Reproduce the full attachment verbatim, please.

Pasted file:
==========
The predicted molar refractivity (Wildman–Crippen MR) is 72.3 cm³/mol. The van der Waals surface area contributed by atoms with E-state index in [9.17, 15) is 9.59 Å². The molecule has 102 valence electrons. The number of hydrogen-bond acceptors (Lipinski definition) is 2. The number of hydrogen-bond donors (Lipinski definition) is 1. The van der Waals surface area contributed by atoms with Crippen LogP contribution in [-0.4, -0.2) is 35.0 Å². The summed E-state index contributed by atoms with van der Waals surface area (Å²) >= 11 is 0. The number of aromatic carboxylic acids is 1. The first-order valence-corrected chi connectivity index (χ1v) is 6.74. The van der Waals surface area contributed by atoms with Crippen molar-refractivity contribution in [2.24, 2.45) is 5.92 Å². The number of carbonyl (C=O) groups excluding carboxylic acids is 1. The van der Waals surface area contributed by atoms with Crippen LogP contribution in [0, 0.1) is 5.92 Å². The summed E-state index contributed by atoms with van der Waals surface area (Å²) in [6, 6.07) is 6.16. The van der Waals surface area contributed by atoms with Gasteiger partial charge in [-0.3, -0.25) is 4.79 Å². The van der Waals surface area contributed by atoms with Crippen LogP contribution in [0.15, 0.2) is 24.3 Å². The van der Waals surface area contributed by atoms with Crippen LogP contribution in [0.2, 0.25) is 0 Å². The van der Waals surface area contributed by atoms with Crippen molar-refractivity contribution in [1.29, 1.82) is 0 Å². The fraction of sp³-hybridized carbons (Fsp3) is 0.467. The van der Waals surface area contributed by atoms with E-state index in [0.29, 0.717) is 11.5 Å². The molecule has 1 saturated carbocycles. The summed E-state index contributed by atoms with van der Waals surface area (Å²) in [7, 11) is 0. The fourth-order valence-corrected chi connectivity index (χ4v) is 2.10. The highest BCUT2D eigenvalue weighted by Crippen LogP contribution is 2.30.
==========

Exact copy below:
The predicted molar refractivity (Wildman–Crippen MR) is 72.3 cm³/mol. The van der Waals surface area contributed by atoms with E-state index in [9.17, 15) is 9.59 Å². The molecule has 102 valence electrons. The number of hydrogen-bond acceptors (Lipinski definition) is 2. The number of hydrogen-bond donors (Lipinski definition) is 1. The van der Waals surface area contributed by atoms with Crippen LogP contribution in [-0.4, -0.2) is 35.0 Å². The summed E-state index contributed by atoms with van der Waals surface area (Å²) >= 11 is 0. The number of aromatic carboxylic acids is 1. The first-order valence-corrected chi connectivity index (χ1v) is 6.74. The van der Waals surface area contributed by atoms with Crippen molar-refractivity contribution in [2.24, 2.45) is 5.92 Å². The number of carbonyl (C=O) groups excluding carboxylic acids is 1. The van der Waals surface area contributed by atoms with Crippen LogP contribution in [0, 0.1) is 5.92 Å². The summed E-state index contributed by atoms with van der Waals surface area (Å²) in [6, 6.07) is 6.16. The van der Waals surface area contributed by atoms with Gasteiger partial charge in [-0.3, -0.25) is 4.79 Å². The van der Waals surface area contributed by atoms with Crippen LogP contribution in [0.15, 0.2) is 24.3 Å². The van der Waals surface area contributed by atoms with Crippen LogP contribution in [0.2, 0.25) is 0 Å². The van der Waals surface area contributed by atoms with Crippen molar-refractivity contribution in [1.29, 1.82) is 0 Å². The fraction of sp³-hybridized carbons (Fsp3) is 0.467. The van der Waals surface area contributed by atoms with E-state index in [0.29, 0.717) is 11.5 Å². The molecule has 1 saturated carbocycles. The summed E-state index contributed by atoms with van der Waals surface area (Å²) in [7, 11) is 0. The fourth-order valence-corrected chi connectivity index (χ4v) is 2.10. The highest BCUT2D eigenvalue weighted by Crippen LogP contribution is 2.30.